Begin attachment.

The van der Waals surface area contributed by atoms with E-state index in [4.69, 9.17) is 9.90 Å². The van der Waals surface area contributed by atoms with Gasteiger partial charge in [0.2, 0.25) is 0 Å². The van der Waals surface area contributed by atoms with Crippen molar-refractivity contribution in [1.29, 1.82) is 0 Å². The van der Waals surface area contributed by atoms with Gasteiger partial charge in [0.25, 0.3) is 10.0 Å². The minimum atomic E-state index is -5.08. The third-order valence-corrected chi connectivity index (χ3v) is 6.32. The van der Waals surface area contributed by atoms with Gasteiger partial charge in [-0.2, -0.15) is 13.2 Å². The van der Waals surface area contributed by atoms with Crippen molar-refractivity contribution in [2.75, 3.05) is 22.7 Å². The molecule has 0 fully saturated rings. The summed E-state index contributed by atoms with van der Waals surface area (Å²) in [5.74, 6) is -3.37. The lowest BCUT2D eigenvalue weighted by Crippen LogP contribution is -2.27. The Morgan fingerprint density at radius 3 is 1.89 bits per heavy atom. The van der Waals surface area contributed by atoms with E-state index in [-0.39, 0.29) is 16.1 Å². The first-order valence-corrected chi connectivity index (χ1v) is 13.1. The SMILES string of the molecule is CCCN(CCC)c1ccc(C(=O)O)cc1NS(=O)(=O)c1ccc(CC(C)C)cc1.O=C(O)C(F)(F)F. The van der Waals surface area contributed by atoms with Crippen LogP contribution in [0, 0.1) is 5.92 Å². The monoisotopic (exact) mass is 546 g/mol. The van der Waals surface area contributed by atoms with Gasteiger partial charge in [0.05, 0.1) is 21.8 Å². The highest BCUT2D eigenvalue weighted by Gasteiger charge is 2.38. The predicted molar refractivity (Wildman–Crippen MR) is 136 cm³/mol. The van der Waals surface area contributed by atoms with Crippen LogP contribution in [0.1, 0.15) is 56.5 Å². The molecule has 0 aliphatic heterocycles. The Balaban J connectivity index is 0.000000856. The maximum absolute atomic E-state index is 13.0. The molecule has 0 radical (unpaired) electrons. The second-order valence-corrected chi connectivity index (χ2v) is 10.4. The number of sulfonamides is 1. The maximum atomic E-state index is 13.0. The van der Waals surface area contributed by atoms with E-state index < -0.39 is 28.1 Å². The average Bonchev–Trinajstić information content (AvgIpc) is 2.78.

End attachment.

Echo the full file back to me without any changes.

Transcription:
The van der Waals surface area contributed by atoms with E-state index in [4.69, 9.17) is 9.90 Å². The van der Waals surface area contributed by atoms with Gasteiger partial charge in [0.2, 0.25) is 0 Å². The van der Waals surface area contributed by atoms with Crippen molar-refractivity contribution in [1.29, 1.82) is 0 Å². The van der Waals surface area contributed by atoms with Gasteiger partial charge in [0.25, 0.3) is 10.0 Å². The minimum atomic E-state index is -5.08. The third-order valence-corrected chi connectivity index (χ3v) is 6.32. The van der Waals surface area contributed by atoms with Gasteiger partial charge in [-0.2, -0.15) is 13.2 Å². The van der Waals surface area contributed by atoms with Crippen molar-refractivity contribution in [2.75, 3.05) is 22.7 Å². The molecule has 0 fully saturated rings. The summed E-state index contributed by atoms with van der Waals surface area (Å²) in [5.74, 6) is -3.37. The lowest BCUT2D eigenvalue weighted by Crippen LogP contribution is -2.27. The Morgan fingerprint density at radius 3 is 1.89 bits per heavy atom. The van der Waals surface area contributed by atoms with E-state index in [-0.39, 0.29) is 16.1 Å². The first-order valence-corrected chi connectivity index (χ1v) is 13.1. The SMILES string of the molecule is CCCN(CCC)c1ccc(C(=O)O)cc1NS(=O)(=O)c1ccc(CC(C)C)cc1.O=C(O)C(F)(F)F. The van der Waals surface area contributed by atoms with Crippen LogP contribution in [0, 0.1) is 5.92 Å². The monoisotopic (exact) mass is 546 g/mol. The van der Waals surface area contributed by atoms with Gasteiger partial charge in [0.05, 0.1) is 21.8 Å². The highest BCUT2D eigenvalue weighted by Gasteiger charge is 2.38. The predicted molar refractivity (Wildman–Crippen MR) is 136 cm³/mol. The van der Waals surface area contributed by atoms with Crippen LogP contribution in [0.1, 0.15) is 56.5 Å². The molecule has 0 aliphatic heterocycles. The Balaban J connectivity index is 0.000000856. The maximum absolute atomic E-state index is 13.0. The molecule has 0 radical (unpaired) electrons. The second-order valence-corrected chi connectivity index (χ2v) is 10.4. The number of sulfonamides is 1. The maximum atomic E-state index is 13.0. The van der Waals surface area contributed by atoms with E-state index < -0.39 is 28.1 Å². The average Bonchev–Trinajstić information content (AvgIpc) is 2.78.